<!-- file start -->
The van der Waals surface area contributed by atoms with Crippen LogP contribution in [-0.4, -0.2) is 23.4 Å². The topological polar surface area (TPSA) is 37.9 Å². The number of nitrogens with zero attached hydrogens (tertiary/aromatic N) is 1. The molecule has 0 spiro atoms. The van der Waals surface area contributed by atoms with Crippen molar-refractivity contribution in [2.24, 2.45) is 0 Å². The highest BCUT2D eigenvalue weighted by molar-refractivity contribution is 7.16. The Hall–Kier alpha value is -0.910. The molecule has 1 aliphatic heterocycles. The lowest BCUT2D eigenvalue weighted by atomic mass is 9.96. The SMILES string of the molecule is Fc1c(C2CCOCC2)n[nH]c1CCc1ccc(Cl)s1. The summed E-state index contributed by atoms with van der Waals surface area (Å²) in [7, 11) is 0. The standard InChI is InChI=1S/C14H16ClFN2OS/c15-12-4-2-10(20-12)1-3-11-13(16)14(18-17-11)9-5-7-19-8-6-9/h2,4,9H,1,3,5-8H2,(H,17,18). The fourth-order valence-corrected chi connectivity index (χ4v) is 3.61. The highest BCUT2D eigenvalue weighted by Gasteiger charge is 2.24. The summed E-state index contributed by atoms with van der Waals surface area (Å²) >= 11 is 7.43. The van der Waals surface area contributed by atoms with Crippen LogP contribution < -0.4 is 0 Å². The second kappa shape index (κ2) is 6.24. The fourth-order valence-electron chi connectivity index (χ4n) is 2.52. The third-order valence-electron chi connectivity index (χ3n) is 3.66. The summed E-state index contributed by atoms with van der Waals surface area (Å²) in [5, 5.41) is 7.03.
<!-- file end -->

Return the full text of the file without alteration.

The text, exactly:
The van der Waals surface area contributed by atoms with Crippen LogP contribution in [-0.4, -0.2) is 23.4 Å². The topological polar surface area (TPSA) is 37.9 Å². The number of nitrogens with zero attached hydrogens (tertiary/aromatic N) is 1. The molecule has 0 spiro atoms. The van der Waals surface area contributed by atoms with Crippen molar-refractivity contribution in [2.24, 2.45) is 0 Å². The highest BCUT2D eigenvalue weighted by molar-refractivity contribution is 7.16. The Hall–Kier alpha value is -0.910. The molecule has 1 aliphatic heterocycles. The lowest BCUT2D eigenvalue weighted by atomic mass is 9.96. The SMILES string of the molecule is Fc1c(C2CCOCC2)n[nH]c1CCc1ccc(Cl)s1. The summed E-state index contributed by atoms with van der Waals surface area (Å²) in [7, 11) is 0. The standard InChI is InChI=1S/C14H16ClFN2OS/c15-12-4-2-10(20-12)1-3-11-13(16)14(18-17-11)9-5-7-19-8-6-9/h2,4,9H,1,3,5-8H2,(H,17,18). The fourth-order valence-corrected chi connectivity index (χ4v) is 3.61. The highest BCUT2D eigenvalue weighted by Gasteiger charge is 2.24. The summed E-state index contributed by atoms with van der Waals surface area (Å²) >= 11 is 7.43. The van der Waals surface area contributed by atoms with Crippen LogP contribution < -0.4 is 0 Å². The second kappa shape index (κ2) is 6.24. The fourth-order valence-electron chi connectivity index (χ4n) is 2.52. The third-order valence-electron chi connectivity index (χ3n) is 3.66. The summed E-state index contributed by atoms with van der Waals surface area (Å²) in [5, 5.41) is 7.03.